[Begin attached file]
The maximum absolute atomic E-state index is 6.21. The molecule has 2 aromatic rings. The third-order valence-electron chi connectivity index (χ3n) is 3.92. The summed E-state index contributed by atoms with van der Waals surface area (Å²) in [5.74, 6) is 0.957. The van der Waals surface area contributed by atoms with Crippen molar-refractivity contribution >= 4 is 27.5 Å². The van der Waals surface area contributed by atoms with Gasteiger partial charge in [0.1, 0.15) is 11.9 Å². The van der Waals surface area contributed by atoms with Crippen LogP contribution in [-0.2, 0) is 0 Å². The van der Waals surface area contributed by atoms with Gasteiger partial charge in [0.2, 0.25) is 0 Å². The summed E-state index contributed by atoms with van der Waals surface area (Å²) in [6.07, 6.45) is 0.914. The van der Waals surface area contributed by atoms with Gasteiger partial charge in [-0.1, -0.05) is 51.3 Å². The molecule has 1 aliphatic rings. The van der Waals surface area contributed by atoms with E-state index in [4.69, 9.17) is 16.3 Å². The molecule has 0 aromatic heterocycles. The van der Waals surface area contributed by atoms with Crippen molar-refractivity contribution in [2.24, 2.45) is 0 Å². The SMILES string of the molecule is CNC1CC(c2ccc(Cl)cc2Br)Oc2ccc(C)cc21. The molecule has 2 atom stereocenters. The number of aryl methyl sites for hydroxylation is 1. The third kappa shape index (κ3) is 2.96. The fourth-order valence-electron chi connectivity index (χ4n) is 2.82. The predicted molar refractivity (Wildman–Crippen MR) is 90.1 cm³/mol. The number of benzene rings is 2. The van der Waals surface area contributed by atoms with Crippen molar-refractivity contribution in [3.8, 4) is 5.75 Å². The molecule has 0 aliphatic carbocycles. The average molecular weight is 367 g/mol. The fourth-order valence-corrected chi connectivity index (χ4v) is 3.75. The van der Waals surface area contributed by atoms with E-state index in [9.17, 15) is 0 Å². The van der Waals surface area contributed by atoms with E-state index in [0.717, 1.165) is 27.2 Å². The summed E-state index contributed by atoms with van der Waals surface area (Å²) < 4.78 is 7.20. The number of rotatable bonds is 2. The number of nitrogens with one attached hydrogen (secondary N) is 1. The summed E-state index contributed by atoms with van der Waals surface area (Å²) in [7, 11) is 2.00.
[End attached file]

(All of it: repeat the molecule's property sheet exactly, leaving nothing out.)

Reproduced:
The maximum absolute atomic E-state index is 6.21. The molecule has 2 aromatic rings. The third-order valence-electron chi connectivity index (χ3n) is 3.92. The summed E-state index contributed by atoms with van der Waals surface area (Å²) in [5.74, 6) is 0.957. The van der Waals surface area contributed by atoms with Crippen molar-refractivity contribution >= 4 is 27.5 Å². The van der Waals surface area contributed by atoms with Gasteiger partial charge in [0.1, 0.15) is 11.9 Å². The van der Waals surface area contributed by atoms with Crippen LogP contribution in [-0.2, 0) is 0 Å². The van der Waals surface area contributed by atoms with Gasteiger partial charge in [0.2, 0.25) is 0 Å². The summed E-state index contributed by atoms with van der Waals surface area (Å²) in [6.07, 6.45) is 0.914. The van der Waals surface area contributed by atoms with Gasteiger partial charge in [-0.1, -0.05) is 51.3 Å². The molecule has 1 aliphatic rings. The van der Waals surface area contributed by atoms with E-state index in [4.69, 9.17) is 16.3 Å². The molecule has 0 aromatic heterocycles. The van der Waals surface area contributed by atoms with Crippen molar-refractivity contribution in [2.24, 2.45) is 0 Å². The SMILES string of the molecule is CNC1CC(c2ccc(Cl)cc2Br)Oc2ccc(C)cc21. The molecule has 2 atom stereocenters. The number of aryl methyl sites for hydroxylation is 1. The third kappa shape index (κ3) is 2.96. The fourth-order valence-electron chi connectivity index (χ4n) is 2.82. The predicted molar refractivity (Wildman–Crippen MR) is 90.1 cm³/mol. The number of benzene rings is 2. The van der Waals surface area contributed by atoms with Crippen molar-refractivity contribution in [3.8, 4) is 5.75 Å². The molecule has 0 aliphatic carbocycles. The average molecular weight is 367 g/mol. The fourth-order valence-corrected chi connectivity index (χ4v) is 3.75. The van der Waals surface area contributed by atoms with E-state index in [9.17, 15) is 0 Å². The van der Waals surface area contributed by atoms with E-state index in [0.717, 1.165) is 27.2 Å². The summed E-state index contributed by atoms with van der Waals surface area (Å²) < 4.78 is 7.20. The number of rotatable bonds is 2. The number of nitrogens with one attached hydrogen (secondary N) is 1. The summed E-state index contributed by atoms with van der Waals surface area (Å²) in [7, 11) is 2.00.